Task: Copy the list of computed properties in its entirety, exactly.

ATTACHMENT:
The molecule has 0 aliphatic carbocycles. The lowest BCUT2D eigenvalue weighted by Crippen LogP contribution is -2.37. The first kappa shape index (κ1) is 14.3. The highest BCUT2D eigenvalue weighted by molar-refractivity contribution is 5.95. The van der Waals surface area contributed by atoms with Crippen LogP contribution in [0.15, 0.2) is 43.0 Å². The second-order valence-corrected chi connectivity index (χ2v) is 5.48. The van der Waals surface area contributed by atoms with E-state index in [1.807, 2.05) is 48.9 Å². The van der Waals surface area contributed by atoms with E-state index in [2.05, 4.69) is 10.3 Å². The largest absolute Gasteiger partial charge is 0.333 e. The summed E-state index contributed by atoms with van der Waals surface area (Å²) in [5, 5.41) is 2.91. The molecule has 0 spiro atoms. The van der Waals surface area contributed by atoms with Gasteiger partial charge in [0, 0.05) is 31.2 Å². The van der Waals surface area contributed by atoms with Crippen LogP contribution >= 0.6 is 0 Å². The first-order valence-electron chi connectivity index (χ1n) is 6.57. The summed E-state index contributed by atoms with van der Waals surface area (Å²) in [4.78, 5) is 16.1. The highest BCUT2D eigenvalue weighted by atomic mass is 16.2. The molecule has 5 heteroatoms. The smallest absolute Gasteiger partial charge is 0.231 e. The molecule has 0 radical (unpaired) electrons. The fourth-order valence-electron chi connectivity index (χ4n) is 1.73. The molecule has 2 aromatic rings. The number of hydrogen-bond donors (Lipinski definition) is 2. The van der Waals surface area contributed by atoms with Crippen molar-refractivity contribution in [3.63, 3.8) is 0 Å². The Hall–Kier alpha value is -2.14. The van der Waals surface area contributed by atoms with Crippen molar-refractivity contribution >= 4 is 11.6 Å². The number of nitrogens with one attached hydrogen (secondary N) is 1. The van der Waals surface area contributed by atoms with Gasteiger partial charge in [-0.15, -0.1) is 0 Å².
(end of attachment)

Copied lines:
The molecule has 0 aliphatic carbocycles. The lowest BCUT2D eigenvalue weighted by Crippen LogP contribution is -2.37. The first kappa shape index (κ1) is 14.3. The highest BCUT2D eigenvalue weighted by molar-refractivity contribution is 5.95. The van der Waals surface area contributed by atoms with Crippen LogP contribution in [0.15, 0.2) is 43.0 Å². The second-order valence-corrected chi connectivity index (χ2v) is 5.48. The van der Waals surface area contributed by atoms with E-state index in [1.807, 2.05) is 48.9 Å². The van der Waals surface area contributed by atoms with E-state index in [2.05, 4.69) is 10.3 Å². The largest absolute Gasteiger partial charge is 0.333 e. The summed E-state index contributed by atoms with van der Waals surface area (Å²) in [5, 5.41) is 2.91. The molecule has 0 spiro atoms. The van der Waals surface area contributed by atoms with Gasteiger partial charge in [0, 0.05) is 31.2 Å². The van der Waals surface area contributed by atoms with Crippen LogP contribution >= 0.6 is 0 Å². The first-order valence-electron chi connectivity index (χ1n) is 6.57. The summed E-state index contributed by atoms with van der Waals surface area (Å²) in [4.78, 5) is 16.1. The highest BCUT2D eigenvalue weighted by atomic mass is 16.2. The molecule has 5 heteroatoms. The smallest absolute Gasteiger partial charge is 0.231 e. The molecule has 0 radical (unpaired) electrons. The fourth-order valence-electron chi connectivity index (χ4n) is 1.73. The molecule has 2 aromatic rings. The number of hydrogen-bond donors (Lipinski definition) is 2. The van der Waals surface area contributed by atoms with Crippen molar-refractivity contribution in [3.63, 3.8) is 0 Å². The Hall–Kier alpha value is -2.14. The van der Waals surface area contributed by atoms with Crippen molar-refractivity contribution >= 4 is 11.6 Å². The number of nitrogens with one attached hydrogen (secondary N) is 1. The van der Waals surface area contributed by atoms with Gasteiger partial charge in [-0.15, -0.1) is 0 Å².